You don’t have the money to start a business. After all, freelance writing is supposed to help you make money, not spend it.
You get excited when you can start making money instantly (and at no cost) on content mills and bidding sites. And there’s always Craigslist.
See? There are plenty of ways to build a freelance writing business for free.
I have to be honest with you. I think I scare a lot of new freelance writers. Not because I look funny or act evil or anything.
It’s because this year, I’ll be graduating with a degree in communications.
Doesn’t sound so scary, does it? Nope, not really.
You hear the phrase all the time: The customer is always right.
Want to know a secret? That’s a lie.
Wondering what gift to get the freelance writer in your life? Or maybe you’re a freelance writer who doesn’t know what to ask for!
Fear not. You don’t need to buy a shiny new laptop or a complete office remodel to make the freelance writer in your life happy, and you don’t have to stick with asking for gift cards if you’re a writer.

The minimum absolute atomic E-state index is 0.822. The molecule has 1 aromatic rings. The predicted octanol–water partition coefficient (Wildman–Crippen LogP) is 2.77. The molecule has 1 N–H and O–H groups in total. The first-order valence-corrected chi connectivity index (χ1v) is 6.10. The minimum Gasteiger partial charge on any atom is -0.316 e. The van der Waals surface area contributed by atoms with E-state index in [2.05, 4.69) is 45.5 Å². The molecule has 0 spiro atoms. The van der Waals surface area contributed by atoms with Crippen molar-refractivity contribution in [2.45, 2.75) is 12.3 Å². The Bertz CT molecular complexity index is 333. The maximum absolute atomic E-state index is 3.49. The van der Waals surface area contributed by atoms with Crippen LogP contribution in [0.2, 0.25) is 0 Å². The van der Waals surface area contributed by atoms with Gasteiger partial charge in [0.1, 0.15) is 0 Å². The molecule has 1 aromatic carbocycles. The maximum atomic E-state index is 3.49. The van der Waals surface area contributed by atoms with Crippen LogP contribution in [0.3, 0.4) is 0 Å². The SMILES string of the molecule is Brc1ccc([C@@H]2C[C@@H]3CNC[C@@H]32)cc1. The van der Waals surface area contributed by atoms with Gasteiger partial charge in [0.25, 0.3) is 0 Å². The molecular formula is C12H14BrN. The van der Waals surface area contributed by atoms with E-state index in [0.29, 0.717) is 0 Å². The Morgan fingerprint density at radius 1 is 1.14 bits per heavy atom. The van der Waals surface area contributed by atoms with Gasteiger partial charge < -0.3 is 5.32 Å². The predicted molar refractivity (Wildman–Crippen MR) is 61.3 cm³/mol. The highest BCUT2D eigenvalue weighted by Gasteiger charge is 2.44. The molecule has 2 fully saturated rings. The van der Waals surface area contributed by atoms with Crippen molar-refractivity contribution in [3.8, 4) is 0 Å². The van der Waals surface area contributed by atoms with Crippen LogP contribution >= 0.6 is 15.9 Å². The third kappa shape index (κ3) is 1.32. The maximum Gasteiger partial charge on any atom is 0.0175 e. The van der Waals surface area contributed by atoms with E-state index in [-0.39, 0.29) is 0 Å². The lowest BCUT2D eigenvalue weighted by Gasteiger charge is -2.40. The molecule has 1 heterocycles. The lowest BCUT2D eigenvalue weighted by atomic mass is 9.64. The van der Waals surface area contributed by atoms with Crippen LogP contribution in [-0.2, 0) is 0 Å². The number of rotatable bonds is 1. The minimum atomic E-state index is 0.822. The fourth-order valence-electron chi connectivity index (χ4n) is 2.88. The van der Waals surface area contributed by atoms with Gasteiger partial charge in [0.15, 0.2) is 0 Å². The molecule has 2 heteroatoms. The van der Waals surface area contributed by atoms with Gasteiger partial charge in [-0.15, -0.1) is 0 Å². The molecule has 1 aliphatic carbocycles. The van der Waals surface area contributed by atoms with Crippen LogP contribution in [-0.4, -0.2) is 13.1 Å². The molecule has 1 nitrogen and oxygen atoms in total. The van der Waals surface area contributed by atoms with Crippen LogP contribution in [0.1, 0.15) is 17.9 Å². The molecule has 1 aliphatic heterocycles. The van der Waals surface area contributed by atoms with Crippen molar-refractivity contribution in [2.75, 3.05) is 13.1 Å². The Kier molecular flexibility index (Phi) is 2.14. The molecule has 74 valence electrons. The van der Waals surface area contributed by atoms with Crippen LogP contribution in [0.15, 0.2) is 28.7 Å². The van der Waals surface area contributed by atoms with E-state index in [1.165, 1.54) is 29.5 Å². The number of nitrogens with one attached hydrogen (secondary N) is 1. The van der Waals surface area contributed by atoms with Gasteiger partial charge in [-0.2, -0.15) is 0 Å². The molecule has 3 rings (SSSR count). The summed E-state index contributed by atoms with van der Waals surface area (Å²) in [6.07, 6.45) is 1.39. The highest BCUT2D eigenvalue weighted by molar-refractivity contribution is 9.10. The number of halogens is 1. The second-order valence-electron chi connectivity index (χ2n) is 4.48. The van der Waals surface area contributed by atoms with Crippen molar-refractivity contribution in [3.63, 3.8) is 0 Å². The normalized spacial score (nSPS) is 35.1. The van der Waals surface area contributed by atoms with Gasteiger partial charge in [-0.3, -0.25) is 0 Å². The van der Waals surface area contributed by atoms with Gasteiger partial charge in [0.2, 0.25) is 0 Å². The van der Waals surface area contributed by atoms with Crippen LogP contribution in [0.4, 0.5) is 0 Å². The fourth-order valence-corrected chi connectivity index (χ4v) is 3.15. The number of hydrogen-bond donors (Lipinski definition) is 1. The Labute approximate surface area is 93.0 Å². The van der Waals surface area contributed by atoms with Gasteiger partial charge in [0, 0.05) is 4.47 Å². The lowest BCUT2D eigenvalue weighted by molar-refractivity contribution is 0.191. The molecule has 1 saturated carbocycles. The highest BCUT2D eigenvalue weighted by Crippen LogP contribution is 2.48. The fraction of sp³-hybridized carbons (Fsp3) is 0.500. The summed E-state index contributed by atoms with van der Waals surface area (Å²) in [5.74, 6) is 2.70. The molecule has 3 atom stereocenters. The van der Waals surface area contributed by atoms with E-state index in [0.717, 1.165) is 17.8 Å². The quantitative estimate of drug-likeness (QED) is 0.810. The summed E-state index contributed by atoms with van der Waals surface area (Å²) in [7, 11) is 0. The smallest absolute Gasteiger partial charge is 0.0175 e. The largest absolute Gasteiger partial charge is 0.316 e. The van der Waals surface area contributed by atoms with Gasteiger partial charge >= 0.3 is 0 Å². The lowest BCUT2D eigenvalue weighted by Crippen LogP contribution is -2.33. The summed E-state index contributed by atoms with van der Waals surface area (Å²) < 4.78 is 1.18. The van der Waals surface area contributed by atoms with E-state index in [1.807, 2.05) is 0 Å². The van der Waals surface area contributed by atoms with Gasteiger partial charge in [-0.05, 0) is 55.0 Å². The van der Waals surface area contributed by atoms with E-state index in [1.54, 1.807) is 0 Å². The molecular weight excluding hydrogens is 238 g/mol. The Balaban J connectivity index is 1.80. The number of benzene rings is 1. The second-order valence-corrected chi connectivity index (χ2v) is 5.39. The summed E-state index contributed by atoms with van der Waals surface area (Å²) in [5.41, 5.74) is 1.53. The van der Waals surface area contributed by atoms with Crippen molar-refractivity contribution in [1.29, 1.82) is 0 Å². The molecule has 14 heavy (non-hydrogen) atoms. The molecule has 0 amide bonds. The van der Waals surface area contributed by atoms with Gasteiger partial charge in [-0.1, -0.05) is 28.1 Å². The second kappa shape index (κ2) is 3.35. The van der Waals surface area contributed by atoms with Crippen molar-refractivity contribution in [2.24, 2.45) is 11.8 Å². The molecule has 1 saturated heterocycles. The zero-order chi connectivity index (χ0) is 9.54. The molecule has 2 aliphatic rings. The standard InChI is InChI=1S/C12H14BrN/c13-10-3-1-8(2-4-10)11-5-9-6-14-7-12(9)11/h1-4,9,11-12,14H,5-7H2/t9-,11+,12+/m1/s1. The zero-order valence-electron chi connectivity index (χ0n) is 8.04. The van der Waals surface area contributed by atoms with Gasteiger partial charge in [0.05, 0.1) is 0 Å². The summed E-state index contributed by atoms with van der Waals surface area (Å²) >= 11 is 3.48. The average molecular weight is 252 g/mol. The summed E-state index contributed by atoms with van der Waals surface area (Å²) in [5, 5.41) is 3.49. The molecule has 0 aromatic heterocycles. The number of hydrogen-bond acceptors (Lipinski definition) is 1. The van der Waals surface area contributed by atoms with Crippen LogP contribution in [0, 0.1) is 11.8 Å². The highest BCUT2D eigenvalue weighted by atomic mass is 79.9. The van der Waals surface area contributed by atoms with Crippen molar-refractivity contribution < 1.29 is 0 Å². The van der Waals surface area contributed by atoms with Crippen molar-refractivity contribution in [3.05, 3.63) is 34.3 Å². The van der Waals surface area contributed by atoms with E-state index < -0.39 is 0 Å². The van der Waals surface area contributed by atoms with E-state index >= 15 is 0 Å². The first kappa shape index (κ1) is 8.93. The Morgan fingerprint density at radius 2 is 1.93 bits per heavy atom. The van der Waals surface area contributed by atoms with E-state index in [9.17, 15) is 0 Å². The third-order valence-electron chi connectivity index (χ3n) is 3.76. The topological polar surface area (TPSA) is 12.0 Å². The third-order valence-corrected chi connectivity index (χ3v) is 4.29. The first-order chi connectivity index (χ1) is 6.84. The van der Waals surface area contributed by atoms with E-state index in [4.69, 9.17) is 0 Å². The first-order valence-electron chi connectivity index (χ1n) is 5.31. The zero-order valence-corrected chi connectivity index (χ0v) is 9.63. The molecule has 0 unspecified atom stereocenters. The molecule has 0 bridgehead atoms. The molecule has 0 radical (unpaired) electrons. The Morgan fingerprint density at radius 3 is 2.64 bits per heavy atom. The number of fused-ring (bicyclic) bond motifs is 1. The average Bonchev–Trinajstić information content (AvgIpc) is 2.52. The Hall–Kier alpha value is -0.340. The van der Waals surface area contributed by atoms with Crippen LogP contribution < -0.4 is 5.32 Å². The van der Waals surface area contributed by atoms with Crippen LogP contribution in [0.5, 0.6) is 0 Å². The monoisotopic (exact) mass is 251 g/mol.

When you launched your freelance writing business, you put a lot of thought into it. You thoroughly considered what services you would offer, what domain name you would buy, and what courses you would invest money in to help launch your career.
But how much thought did you give on how to take a professional headshot as a freelance writer?
If the answer is “Not much,” it’s time to change that.
Like many freelance writers, you’re probably using social media as a marketing tool. Chances are you’ve chosen a couple of social platforms to work with, but if you’re not currently using Facebook to brand your writing business, now might be the time to start. If you are using Facebook for your writing, listen up.
Facebook recently announced author tags, which is a new function designed to help journalists, bloggers, and publishers reach a wider audience on Facebook. That means you!
I’m going to be dead honest with you. Running a blog is tough work. Sometimes I ask myself why I ever started a blog.
Yet when you’re just dipping your feet in the water, it seems like every freelance writer has a blog and that it’s some sort of “right of passage” or the only way to land clients.
That’s simply not true.
Imagine a stranger approaches you with a smile, extends his hand, and says, “Hi, Sir. Want to date?”
Nevermind the fact that you’re actually a ma’am, thank you very much.
Although the stranger seems nice, you’d probably eye him suspiciously, say no, and run away, right?